A report that has gathered dust for 47 years may hold the key to housing crisis
Kenny report in 1973 looked at ways of controlling the price of building land
There have been a myriad of reasons why the Kenny Report was not implemented, including powerful vested interests and the well-trotted out threat of a constitutional challenge. Photograph: Alan Betson / The Irish Times
Housing policy is, as expected, one of the main areas of debate in the current general election campaign. Successive governments have failed to provide a stable supply of housing at an affordable price for many ordinary citizens. Central to any housing policy is the supply of land at a reasonable price and the hoarding and drip-feeding of zoned land into the market has long been identified as a major cause of soaring house prices.
Back in the late 1960s rising house prices caused the then Fianna Fáil Minister for Local Government, Bobby Molloy, to commission a report on ways to tackle the supply of land for development and the subsequent Report on the Price of Building Land (the Kenny Report) was published in 1973. Chaired by High Court judge, Mr Justice John Kenny, it contained a set of radical recommendations which had the potential to transform the way building land was purchased by Irish local authorities forever. However, the recommendations were never implemented.
Along with Mr Justice Kenny, the Committee had two representatives from the Department of Local Government, one from the Taoiseach’s Department, one from the Revenue Commissioners and one from the Valuation Office. The terms of reference specifically asked the Committee to consider possible measures for controlling the price of land required for housing as well as ensuring that all, or a substantial part, of the increase in the value of land would be secured for the benefit of the community. The members were also asked to advise on what changes in the law may be required to give effect to any measure recommended.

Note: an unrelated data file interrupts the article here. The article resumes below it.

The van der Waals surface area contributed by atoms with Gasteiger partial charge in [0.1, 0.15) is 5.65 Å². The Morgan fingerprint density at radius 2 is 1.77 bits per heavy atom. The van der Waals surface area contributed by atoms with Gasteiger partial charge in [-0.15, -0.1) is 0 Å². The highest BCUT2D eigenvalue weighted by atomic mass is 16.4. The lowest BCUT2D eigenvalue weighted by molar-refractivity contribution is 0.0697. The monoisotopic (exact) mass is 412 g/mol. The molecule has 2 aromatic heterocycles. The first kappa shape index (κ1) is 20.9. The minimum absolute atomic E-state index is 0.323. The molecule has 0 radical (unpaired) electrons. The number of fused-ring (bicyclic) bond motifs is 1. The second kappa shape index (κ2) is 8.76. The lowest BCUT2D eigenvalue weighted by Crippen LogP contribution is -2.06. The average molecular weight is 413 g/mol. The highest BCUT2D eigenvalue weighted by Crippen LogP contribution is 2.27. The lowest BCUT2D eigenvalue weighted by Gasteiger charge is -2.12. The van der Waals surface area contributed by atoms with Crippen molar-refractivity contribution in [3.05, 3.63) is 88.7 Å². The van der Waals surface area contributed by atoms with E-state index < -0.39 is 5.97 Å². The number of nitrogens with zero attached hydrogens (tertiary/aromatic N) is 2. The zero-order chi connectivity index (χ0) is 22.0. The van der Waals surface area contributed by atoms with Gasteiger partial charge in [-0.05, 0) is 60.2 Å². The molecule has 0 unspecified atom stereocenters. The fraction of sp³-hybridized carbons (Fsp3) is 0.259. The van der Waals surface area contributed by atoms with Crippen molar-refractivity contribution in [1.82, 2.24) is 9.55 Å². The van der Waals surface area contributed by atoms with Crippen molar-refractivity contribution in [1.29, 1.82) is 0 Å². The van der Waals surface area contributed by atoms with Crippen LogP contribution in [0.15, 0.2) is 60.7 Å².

When published, the report included a majority and a minority report - the minority report drafted, ironically, by the two civil servants from the Department of Local Government, the commissioning department.
The majority report recommended that local authorities be given the right to acquire undeveloped lands at “existing use value” plus 25 per cent by adopting Designated Area Schemes. This financial deal was deemed to be “a reasonable compromise between the rights of the community and those of the landowners”. The majority report argued that the local community had a legitimate claim to all profit accruing to serviced land. This increase in value was referred to as ‘betterment’.
The minority report recommended that areas required would be “designated” by the local authorities. In a designated area, the local authority would have first option to purchase land put up for sale. A levy of 30 per cent would be charged on all disposals of land in the area. The proceeds of levies would accrue to the local authorities to be used by them to finance capital works.
However, regulating the price of building land was considered by many, including the two minority report members, to be an infringement of private property rights which are protected under the Constitution, notably Article 40.3.2. However, the majority report argue that this right had to be balanced with Article 43.2 which states the State may “delimit by law” the exercising of these rights “with the exigencies of the common good”. Successive governments and attorneys general would appear to have hidden behind a conservative interpretation of these articles and there have been many calls for a referendum to ensure the balance would always be weighted more towards the common good.
By the time the report was published, the Fianna Fáil Government had left office and was replaced by the Fine-Gael Labour Coalition of 1973-77 led by Taoiseach Liam Cosgrave. In January, 1974, the Government announced their acceptance in principle of the concept of the majority report.
The economic recession of the mid-70s caused further consideration of the report to be side-lined and in 1976 the then Minister for Local Government, Jimmy Tully, decided to defer its implementation. Since then, there have been a myriad of reasons why the Kenny Report was not implemented, including powerful vested interests and the well-trotted out threat of a constitutional challenge.
But in recent years the principles of the report have been revisited, most notably in the Ninth Progress Report of the All-Party Oireachtas Committee on the Constitution which concluded that it was most unlikely the recommendations of the majority report were unconstitutional. Today, 47 years later, it would appear the principles of the Kenny Report may still provide a key to solving the country’s ongoing housing crisis.
Tim Ryan is a Public Affairs specialist currently researching a PhD thesis on the 1973 Kenny Report at the School of Social Work and Social Policy, Trinity College Dublin.